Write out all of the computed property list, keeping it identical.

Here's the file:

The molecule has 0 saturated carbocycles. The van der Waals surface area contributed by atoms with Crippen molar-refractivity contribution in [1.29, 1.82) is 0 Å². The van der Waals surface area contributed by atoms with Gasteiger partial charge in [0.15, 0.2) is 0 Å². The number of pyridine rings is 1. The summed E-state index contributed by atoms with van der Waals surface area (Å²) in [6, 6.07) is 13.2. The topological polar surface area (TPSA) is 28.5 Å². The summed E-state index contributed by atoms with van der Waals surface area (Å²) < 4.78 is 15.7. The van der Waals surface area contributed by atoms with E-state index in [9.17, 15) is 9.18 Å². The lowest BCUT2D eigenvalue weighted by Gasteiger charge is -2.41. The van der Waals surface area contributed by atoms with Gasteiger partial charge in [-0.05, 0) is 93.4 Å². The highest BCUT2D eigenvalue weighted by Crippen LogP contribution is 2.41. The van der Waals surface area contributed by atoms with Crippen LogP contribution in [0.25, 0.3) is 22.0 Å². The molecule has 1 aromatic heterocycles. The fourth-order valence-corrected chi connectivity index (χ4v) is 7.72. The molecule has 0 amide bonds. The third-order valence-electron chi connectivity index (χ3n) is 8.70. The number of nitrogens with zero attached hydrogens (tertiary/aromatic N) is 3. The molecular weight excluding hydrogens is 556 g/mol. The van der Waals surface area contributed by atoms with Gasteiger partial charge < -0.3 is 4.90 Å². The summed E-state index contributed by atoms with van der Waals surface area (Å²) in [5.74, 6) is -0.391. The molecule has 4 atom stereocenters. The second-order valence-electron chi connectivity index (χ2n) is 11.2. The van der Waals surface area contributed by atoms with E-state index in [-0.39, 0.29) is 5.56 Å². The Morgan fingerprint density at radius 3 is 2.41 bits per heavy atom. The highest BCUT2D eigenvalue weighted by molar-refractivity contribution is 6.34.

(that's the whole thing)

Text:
The molecule has 0 saturated carbocycles. The van der Waals surface area contributed by atoms with Crippen molar-refractivity contribution in [1.29, 1.82) is 0 Å². The van der Waals surface area contributed by atoms with Gasteiger partial charge in [0.15, 0.2) is 0 Å². The number of pyridine rings is 1. The summed E-state index contributed by atoms with van der Waals surface area (Å²) in [6, 6.07) is 13.2. The topological polar surface area (TPSA) is 28.5 Å². The summed E-state index contributed by atoms with van der Waals surface area (Å²) < 4.78 is 15.7. The van der Waals surface area contributed by atoms with E-state index in [9.17, 15) is 9.18 Å². The lowest BCUT2D eigenvalue weighted by Gasteiger charge is -2.41. The van der Waals surface area contributed by atoms with Gasteiger partial charge in [-0.05, 0) is 93.4 Å². The highest BCUT2D eigenvalue weighted by Crippen LogP contribution is 2.41. The van der Waals surface area contributed by atoms with Crippen LogP contribution in [0.25, 0.3) is 22.0 Å². The molecule has 1 aromatic heterocycles. The fourth-order valence-corrected chi connectivity index (χ4v) is 7.72. The molecule has 0 amide bonds. The third-order valence-electron chi connectivity index (χ3n) is 8.70. The number of nitrogens with zero attached hydrogens (tertiary/aromatic N) is 3. The molecular weight excluding hydrogens is 556 g/mol. The van der Waals surface area contributed by atoms with Gasteiger partial charge < -0.3 is 4.90 Å². The summed E-state index contributed by atoms with van der Waals surface area (Å²) in [5.74, 6) is -0.391. The molecule has 4 atom stereocenters. The second-order valence-electron chi connectivity index (χ2n) is 11.2. The van der Waals surface area contributed by atoms with E-state index in [-0.39, 0.29) is 5.56 Å². The Morgan fingerprint density at radius 3 is 2.41 bits per heavy atom. The highest BCUT2D eigenvalue weighted by molar-refractivity contribution is 6.34.